Blanchett changes colors again as a WWII spy in 'Charlotte Gray'
Seattle Times movie critic
Like Ron Howard's "A Beautiful Mind," "Charlotte Gray" has a decidedly old-fashioned feel to it, with its romantic images of love and war, its burnished interiors, its picturesque French village. And, also like the Howard movie, it's fueled by a true star turn. Cate Blanchett, exquisite in fitted '40s jackets and tams, gives a passionately serious performance as the title character, a young Scotswoman who, in 1942, joins the French Resistance on a potentially dangerous mission.
Blanchett, always a chameleon, has had numerous opportunities in recent months to show off her transformative powers. In "Bandits," she was a goofy, madcap housewife; in "The Shipping News," a heartless user of men; in "The Fellowship of the Ring," a glowing elf-goddess. Here, she transforms before our eyes: The blond, somewhat unsure Charlotte, after training in Britain to be a secret agent, travels to France as dark-haired, brooding Dominique.
Charlotte's motives are complex: She's fueled partly by a desire to find her lover (Rupert Penry-Jones), a pilot shot down over France; partly by feelings toward her father (hinted at in the film and more clearly spelled out in the Sebastian Faulks novel on which the movie is based); and partly by a vague desire to do something to "set against," as she puts it, the nightmare of war. There's a steeliness to Blanchett's performance — behind a gun, she's a formidable presence — and yet Charlotte's worried eyes convey her inner turmoil.
Director Gillian Armstrong, whose last film ("Oscar and Lucinda") also featured Blanchett, gives us a woman's view of World War II: There's a taut sense of danger here, and a different kind of valor at work. A shot of Blanchett speeding through the French village on her bicycle, trying to save two Jewish children, has the urgency of a soldier racing across a battlefield.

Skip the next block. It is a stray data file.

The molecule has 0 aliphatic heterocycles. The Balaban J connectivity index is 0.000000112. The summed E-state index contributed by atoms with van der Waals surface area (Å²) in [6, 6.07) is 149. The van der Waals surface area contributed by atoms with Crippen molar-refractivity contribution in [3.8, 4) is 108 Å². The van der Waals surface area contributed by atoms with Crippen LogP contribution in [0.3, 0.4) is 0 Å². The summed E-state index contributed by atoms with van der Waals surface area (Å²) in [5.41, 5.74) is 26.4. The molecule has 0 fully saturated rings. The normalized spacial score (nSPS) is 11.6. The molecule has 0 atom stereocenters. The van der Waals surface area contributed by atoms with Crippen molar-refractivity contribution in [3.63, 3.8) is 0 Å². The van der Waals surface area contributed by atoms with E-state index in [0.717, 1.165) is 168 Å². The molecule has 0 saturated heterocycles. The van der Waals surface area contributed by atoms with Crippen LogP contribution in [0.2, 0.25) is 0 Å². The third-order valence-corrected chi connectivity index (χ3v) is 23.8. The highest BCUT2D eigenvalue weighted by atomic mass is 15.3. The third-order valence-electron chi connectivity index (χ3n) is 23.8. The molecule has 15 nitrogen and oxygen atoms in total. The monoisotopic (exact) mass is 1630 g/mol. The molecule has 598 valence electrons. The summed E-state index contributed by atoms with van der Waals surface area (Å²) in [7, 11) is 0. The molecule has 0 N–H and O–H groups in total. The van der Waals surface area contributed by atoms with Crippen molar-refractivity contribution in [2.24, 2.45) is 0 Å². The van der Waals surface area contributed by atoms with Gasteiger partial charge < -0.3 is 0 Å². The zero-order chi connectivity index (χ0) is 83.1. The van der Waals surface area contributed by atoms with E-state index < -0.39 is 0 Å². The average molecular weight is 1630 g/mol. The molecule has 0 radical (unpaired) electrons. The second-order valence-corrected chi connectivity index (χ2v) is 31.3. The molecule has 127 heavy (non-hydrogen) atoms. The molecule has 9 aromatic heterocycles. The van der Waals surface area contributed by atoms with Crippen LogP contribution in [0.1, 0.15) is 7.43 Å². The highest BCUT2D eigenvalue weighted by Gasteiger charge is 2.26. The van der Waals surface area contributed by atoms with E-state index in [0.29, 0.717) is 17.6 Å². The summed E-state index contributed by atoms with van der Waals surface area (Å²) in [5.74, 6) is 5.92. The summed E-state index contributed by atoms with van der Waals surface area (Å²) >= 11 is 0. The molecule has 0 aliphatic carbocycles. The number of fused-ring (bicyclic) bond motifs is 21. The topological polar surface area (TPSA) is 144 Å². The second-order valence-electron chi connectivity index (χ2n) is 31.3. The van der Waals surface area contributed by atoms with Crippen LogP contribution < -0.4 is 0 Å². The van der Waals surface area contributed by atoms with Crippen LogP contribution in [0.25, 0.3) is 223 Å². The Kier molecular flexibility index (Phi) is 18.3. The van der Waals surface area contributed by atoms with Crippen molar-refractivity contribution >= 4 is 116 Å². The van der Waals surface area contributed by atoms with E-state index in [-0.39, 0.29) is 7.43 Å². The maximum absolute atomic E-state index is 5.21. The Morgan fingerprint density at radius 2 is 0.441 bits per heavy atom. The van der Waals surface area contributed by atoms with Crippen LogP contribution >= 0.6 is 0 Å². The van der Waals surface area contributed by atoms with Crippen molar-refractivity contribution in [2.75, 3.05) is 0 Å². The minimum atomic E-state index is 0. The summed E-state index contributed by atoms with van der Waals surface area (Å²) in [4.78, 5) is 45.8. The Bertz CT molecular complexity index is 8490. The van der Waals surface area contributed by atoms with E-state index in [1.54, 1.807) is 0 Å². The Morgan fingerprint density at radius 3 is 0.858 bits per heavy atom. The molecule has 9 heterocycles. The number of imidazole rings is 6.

Shot by Dion Beebe ("Holy Smoke"), "Charlotte Gray" is often a ravishingly beautiful film. A view of Blanchett through a rain-streaked window has the softness of a fine oil painting; the shadowy light of the village at dusk is an exquisite study in blue.
While this is clearly Blanchett's film (and the first one she's single-handedly headlined since "Elizabeth"), a pair of fine actors flank her. Billy Crudup, nicely rumpled and absurdly handsome, is heroic as Julian, a fellow member of the Resistance. And Michael Gambon gruffly enacts Levade, Julian's eccentric father. He's got a fine moment late in the film: Asked by German soldiers to produce proof of his non-Jewish identity, he rummages through his pockets, bringing up coins, nuts, bits of string. His small smile is triumphant: He will not give these men what they want. Heroism, as "Charlotte Gray" tells us, comes in many forms.
Moira Macdonald: 206-464-2725 or firstname.lastname@example.org.